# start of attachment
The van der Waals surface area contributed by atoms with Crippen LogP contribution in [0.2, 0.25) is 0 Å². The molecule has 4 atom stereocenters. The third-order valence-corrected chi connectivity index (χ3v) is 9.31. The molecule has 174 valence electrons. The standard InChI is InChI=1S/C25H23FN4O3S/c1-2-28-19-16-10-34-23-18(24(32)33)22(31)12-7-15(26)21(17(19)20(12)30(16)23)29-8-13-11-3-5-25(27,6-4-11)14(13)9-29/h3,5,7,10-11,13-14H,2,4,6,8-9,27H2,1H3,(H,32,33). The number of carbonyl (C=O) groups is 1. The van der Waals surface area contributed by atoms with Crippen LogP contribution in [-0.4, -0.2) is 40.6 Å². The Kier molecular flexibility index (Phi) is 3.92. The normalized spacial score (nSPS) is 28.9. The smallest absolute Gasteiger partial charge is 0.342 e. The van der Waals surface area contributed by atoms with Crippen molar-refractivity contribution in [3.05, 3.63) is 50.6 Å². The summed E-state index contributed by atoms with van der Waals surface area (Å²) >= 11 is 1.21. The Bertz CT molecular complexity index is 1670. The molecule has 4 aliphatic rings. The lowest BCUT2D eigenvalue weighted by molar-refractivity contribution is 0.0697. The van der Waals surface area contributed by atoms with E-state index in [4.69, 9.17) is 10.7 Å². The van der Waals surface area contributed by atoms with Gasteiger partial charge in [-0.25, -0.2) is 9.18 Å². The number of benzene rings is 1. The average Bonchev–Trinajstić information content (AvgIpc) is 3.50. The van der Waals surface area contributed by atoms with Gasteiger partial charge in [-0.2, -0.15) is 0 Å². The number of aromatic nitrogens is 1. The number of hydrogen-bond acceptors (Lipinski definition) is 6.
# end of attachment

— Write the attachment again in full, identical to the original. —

The van der Waals surface area contributed by atoms with Crippen LogP contribution in [0.2, 0.25) is 0 Å². The molecule has 4 atom stereocenters. The third-order valence-corrected chi connectivity index (χ3v) is 9.31. The molecule has 174 valence electrons. The standard InChI is InChI=1S/C25H23FN4O3S/c1-2-28-19-16-10-34-23-18(24(32)33)22(31)12-7-15(26)21(17(19)20(12)30(16)23)29-8-13-11-3-5-25(27,6-4-11)14(13)9-29/h3,5,7,10-11,13-14H,2,4,6,8-9,27H2,1H3,(H,32,33). The number of carbonyl (C=O) groups is 1. The van der Waals surface area contributed by atoms with Crippen LogP contribution in [-0.4, -0.2) is 40.6 Å². The Kier molecular flexibility index (Phi) is 3.92. The normalized spacial score (nSPS) is 28.9. The smallest absolute Gasteiger partial charge is 0.342 e. The van der Waals surface area contributed by atoms with Crippen molar-refractivity contribution in [3.05, 3.63) is 50.6 Å². The summed E-state index contributed by atoms with van der Waals surface area (Å²) >= 11 is 1.21. The Bertz CT molecular complexity index is 1670. The molecule has 4 aliphatic rings. The lowest BCUT2D eigenvalue weighted by molar-refractivity contribution is 0.0697. The van der Waals surface area contributed by atoms with E-state index in [4.69, 9.17) is 10.7 Å². The van der Waals surface area contributed by atoms with Gasteiger partial charge in [-0.25, -0.2) is 9.18 Å². The number of benzene rings is 1. The average Bonchev–Trinajstić information content (AvgIpc) is 3.50. The van der Waals surface area contributed by atoms with Gasteiger partial charge in [-0.2, -0.15) is 0 Å². The number of aromatic nitrogens is 1. The number of hydrogen-bond acceptors (Lipinski definition) is 6.